We all have physical blind spots in our optic nerve (blocks peripheral vision — that’s why we need side view mirrors on cars!), so why don’t we believe that we have mental blind spots as well? The more we encourage one another to think about matters of DIVERSITY & INCLUSION, the better off we will be as an organization and as a society.

If you’d like to know more about this topic, contact me! 🙂

Advertisements

Diversity, HR & Ramadan

61vjixp1wil-_sy500_

As a Human Resources Professional and a former Muslim, I get many questions about how to handle the limitations of Ramadan for Muslim employees. When I was working full time and tried to fast during Ramadan, it was next to impossible for me. There were doughnuts at the morning meetings, lunch meetings catered by my favorite restaurants, more lunch meetings with clients and dinner mixers. You could also forget trying to pray five times a day in the middle of these and other obligations as a senior level manager! Today with the increased awareness of the Diversity that exists, Muslims are not as ready as I was to quietly go through the day to fast or pray. Ramadan can present a challenge especially for Human Resources and employees that is confusing. Those outside the Muslim faith don’t quite understand the issues or the flexibility in a religion that looks quite inflexible on the outside. Some try to compare this to the Lenten season, but not all Christians practice fasting for Lent and even then, many Catholics give up meat on one day. Christian fasting is also different as there is no set day. Christians can fast anytime, however they like. It is a discipline to draw them closer to God – not to fulfill any religious obligations. Furthermore, Christian fasts do not make up any meals. If you give up a meal, it is gone.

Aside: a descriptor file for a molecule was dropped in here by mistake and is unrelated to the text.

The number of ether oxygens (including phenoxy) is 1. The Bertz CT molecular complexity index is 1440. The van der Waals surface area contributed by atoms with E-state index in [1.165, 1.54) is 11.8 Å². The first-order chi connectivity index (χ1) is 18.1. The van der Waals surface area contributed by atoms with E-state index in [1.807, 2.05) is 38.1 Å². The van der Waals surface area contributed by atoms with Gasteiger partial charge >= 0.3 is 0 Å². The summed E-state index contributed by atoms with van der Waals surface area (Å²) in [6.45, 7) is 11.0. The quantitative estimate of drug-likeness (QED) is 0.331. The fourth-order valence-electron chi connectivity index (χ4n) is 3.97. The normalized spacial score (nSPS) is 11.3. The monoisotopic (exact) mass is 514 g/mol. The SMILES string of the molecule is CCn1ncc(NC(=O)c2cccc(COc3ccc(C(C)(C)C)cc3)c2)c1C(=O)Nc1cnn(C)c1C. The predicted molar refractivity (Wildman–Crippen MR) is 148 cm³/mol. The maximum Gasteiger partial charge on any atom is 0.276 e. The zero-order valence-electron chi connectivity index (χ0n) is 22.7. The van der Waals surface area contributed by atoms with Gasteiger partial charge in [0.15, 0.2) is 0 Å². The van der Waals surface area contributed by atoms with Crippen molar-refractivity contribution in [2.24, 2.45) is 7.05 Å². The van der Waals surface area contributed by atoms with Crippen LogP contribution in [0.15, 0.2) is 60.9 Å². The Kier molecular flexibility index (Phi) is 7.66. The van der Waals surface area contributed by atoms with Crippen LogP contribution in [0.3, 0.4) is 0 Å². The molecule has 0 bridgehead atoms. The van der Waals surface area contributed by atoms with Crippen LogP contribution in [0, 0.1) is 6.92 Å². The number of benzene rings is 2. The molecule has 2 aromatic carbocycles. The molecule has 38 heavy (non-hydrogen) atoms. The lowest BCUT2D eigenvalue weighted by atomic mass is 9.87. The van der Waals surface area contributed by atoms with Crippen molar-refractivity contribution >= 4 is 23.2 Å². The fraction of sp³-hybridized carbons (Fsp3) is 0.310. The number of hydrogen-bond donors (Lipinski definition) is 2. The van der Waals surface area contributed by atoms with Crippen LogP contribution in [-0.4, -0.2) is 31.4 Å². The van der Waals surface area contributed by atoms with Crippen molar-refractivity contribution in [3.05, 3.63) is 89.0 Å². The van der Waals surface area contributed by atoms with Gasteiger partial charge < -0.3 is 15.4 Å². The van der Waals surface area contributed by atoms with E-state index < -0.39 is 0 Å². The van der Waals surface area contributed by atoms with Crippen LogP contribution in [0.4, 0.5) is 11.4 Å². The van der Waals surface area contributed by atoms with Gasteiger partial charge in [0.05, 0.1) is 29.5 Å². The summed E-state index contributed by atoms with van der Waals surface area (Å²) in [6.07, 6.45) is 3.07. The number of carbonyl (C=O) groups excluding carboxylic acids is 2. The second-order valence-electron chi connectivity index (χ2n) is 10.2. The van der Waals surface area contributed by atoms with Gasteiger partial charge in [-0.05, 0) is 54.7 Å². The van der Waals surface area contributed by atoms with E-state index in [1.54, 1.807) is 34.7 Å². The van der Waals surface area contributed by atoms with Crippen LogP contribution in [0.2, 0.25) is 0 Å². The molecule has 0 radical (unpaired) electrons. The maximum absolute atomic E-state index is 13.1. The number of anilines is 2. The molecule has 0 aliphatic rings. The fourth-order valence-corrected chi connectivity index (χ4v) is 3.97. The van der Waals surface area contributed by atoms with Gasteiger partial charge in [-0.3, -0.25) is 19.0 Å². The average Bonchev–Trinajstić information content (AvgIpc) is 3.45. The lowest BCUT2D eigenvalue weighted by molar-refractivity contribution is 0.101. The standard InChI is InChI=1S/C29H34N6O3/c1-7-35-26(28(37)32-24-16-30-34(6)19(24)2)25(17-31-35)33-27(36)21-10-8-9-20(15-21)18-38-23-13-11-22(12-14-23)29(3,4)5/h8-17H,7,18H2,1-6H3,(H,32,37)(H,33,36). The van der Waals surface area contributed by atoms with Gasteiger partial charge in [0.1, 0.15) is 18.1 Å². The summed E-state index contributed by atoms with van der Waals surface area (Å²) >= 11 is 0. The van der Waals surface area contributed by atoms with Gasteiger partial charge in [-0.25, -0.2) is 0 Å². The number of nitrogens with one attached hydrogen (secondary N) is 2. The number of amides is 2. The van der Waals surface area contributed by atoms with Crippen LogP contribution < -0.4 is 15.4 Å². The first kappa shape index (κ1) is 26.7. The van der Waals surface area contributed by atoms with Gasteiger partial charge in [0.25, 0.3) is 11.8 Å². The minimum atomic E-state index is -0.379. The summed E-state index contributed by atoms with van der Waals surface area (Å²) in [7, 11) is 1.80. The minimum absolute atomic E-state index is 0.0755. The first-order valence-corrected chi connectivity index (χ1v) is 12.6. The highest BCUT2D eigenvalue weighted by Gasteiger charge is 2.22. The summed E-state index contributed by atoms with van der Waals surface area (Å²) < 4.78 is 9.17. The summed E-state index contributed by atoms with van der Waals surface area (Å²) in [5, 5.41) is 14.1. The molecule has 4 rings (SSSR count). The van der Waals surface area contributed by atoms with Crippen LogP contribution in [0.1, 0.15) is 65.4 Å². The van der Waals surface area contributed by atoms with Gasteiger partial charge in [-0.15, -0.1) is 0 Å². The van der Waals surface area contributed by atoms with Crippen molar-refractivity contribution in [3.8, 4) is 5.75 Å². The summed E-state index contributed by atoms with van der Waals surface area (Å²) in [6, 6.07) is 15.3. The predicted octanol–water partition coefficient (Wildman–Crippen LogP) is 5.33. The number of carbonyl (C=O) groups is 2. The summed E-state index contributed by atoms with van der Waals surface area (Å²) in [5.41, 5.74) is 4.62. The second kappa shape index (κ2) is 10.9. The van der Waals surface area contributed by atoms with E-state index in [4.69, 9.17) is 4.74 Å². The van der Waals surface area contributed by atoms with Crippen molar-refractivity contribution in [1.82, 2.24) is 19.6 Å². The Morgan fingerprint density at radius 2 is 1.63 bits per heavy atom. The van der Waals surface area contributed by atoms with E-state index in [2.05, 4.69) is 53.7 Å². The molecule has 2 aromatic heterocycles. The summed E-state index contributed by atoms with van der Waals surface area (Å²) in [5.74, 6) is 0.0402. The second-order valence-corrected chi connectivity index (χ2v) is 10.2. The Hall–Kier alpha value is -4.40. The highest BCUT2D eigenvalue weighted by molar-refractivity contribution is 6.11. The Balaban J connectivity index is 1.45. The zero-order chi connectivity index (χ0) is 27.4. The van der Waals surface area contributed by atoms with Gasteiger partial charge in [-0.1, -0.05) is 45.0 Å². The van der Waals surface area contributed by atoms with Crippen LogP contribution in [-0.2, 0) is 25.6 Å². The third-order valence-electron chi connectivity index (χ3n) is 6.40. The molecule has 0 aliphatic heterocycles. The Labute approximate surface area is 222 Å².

I describe Ramadan fasting as a flipping of day with night. Meals are not eaten during the day (no water or liquids either). However, at night, you can eat or drink to your heart’s content. We would get up before sunrise and eat a breakfast. You can then eat again after sunset. It’s the daylight hours that present the challenge. I have written other blog posts on this topic: Ramadan Demystified and the Christian’s Guide to Ramadan.

So… what is an employer to do?

Title VII of the Civil Rights Act of 1964 prohibits employers from discriminating against individuals because of their religion (or lack of religious belief) in hiring, firing, or any other terms and conditions of employment. Equal Employment Opportunity Commission (EEOC) says: